Just hanging out
Updated: 2011-09-11 08:54
Students take part in an "antigravity" yoga class at the Om Factory in New York on Aug 16, 2011. [Photo/Agencies]
Yoga students hang like bats from the ceiling of a loft space in the heart of Manhattan's fashion district. In the Om Factory yoga studio, situated in a former garment factory, practitioners call it "antigravity" yoga.
The company website claims this combination of traditional yoga, aerial acrobatics, dance Pilates and calisthenics assists students realign their bodies. The hammocks allows students to hold and balance in difficult yoga poses longer, helping them gain better kinesthetic awareness. It also helps them build strength and become more flexible. Hanging upside down is also thought to help decompress the vertebrae.
Traditional yoga has many styles, which aim to help practitioners gain strength, flexibility, breath control, spiritual awareness and realignment of the body. Yoga teachers will often incorporate props to help students work their way into poses. One style uses a very hot room to add a different element to the practice. It is difficult to say how many people practice yoga but according to a BBC story in 2009, more than 30 million people practice it worldwide.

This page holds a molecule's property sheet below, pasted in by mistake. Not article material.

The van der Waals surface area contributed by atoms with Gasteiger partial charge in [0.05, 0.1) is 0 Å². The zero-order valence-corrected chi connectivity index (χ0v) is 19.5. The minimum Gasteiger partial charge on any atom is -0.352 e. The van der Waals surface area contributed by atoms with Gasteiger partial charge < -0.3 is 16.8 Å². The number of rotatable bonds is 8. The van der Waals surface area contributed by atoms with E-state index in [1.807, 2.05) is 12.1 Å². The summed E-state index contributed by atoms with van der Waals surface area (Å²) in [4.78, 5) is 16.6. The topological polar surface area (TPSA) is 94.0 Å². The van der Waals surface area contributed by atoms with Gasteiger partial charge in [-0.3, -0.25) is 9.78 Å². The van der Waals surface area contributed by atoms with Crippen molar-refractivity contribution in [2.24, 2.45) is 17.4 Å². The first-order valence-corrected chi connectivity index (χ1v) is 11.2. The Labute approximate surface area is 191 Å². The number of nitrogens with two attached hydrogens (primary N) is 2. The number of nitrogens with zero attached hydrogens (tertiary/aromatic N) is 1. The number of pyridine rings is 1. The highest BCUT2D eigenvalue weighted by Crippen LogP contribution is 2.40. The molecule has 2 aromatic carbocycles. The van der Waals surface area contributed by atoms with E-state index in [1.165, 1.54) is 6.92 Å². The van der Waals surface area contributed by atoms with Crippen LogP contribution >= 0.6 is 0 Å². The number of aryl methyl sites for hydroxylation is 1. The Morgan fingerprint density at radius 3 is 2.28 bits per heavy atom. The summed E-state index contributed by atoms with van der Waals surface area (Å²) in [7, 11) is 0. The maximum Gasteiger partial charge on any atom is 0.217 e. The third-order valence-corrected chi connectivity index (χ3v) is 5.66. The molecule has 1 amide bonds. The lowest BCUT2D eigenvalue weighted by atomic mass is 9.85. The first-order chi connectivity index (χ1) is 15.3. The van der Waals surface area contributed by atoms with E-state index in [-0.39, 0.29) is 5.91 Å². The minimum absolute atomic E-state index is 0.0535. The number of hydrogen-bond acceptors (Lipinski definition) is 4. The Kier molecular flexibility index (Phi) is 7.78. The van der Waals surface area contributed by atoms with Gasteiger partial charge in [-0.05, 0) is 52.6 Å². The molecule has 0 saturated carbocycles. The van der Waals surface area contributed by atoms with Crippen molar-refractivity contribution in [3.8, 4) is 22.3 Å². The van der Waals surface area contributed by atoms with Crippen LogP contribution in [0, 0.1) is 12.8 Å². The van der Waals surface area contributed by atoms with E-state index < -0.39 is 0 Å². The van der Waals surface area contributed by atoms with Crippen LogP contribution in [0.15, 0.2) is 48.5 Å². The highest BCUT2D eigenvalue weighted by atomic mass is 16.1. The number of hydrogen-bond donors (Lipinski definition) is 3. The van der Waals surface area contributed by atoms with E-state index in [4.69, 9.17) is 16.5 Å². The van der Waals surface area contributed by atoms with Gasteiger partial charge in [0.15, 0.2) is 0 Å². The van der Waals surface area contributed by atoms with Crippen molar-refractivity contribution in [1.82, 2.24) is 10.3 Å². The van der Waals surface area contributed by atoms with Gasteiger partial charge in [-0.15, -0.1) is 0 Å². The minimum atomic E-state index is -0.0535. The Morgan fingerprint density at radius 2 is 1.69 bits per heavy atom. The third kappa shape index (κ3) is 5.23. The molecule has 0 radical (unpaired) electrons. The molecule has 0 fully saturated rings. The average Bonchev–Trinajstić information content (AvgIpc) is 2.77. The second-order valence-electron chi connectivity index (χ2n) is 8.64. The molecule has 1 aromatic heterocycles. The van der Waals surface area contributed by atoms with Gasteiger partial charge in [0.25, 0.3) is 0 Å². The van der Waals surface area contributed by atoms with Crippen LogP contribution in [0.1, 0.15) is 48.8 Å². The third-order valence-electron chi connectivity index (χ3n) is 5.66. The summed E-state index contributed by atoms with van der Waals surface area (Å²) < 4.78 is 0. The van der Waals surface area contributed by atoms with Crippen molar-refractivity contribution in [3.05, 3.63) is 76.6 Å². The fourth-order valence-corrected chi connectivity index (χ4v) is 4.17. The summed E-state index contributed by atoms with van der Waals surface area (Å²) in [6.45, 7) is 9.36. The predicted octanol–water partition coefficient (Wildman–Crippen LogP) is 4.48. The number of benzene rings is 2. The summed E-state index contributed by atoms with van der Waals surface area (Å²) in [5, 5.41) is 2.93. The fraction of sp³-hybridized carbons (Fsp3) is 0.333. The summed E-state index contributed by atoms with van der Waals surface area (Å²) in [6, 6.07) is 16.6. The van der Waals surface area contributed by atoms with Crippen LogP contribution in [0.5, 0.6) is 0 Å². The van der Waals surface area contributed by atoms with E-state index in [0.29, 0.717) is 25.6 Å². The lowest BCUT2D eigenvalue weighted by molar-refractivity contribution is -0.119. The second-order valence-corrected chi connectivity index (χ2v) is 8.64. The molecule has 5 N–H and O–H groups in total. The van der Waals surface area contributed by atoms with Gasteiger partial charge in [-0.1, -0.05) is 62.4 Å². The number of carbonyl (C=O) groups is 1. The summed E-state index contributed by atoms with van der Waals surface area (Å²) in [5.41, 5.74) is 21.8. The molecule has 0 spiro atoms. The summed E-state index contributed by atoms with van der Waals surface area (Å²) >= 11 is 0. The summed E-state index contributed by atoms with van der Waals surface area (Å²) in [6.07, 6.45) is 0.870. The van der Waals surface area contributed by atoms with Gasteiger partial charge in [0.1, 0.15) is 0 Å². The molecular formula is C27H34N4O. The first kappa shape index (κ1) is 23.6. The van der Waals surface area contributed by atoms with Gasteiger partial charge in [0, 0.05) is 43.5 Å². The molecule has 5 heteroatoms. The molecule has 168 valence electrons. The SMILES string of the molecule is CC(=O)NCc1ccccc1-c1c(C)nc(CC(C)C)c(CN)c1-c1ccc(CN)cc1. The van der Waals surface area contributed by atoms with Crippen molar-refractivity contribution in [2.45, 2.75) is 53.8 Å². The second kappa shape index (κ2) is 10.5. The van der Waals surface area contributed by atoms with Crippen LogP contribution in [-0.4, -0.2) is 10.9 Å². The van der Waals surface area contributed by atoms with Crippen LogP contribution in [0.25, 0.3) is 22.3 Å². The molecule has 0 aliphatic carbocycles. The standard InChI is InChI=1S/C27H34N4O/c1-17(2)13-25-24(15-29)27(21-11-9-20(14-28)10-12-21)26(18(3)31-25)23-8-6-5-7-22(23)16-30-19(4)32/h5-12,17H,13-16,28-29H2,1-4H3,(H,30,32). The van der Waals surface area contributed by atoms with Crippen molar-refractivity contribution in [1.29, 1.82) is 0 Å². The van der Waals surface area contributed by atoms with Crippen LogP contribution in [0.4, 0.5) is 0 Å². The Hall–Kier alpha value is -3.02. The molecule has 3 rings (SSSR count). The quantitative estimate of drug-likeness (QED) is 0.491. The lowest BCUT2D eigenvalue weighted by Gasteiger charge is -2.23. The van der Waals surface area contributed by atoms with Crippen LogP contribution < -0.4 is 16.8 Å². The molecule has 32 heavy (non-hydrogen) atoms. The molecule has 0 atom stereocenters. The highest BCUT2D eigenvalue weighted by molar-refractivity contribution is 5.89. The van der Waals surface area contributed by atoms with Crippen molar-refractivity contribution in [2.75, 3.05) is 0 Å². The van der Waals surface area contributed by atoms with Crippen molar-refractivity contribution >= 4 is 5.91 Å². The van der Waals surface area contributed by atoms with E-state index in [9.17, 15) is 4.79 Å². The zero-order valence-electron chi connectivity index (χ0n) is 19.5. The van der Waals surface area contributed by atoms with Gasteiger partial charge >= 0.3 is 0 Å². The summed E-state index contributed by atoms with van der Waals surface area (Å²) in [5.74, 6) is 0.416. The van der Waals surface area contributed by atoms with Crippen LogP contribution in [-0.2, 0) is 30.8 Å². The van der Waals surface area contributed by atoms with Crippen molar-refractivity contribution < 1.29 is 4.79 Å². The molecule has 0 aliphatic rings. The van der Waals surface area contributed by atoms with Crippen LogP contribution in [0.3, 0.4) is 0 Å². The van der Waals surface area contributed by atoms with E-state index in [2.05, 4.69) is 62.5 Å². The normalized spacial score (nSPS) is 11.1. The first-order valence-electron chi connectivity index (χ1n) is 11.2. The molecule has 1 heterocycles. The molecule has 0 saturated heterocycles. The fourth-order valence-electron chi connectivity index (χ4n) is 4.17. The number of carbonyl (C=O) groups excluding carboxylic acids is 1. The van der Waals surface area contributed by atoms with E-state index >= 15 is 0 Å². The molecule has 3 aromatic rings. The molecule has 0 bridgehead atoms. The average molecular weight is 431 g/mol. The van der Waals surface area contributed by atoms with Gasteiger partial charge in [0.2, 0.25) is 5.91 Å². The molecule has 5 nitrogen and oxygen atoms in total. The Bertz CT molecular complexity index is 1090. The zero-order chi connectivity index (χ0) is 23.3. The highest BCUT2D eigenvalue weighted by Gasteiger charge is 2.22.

Antigravity Inc. founder Christopher Harrison (C) instructs students how to hang upside down in hammocks as they take part in an "antigravity" yoga class at the Om Factory in New York on Aug 16, 2011. [Photo/Agencies]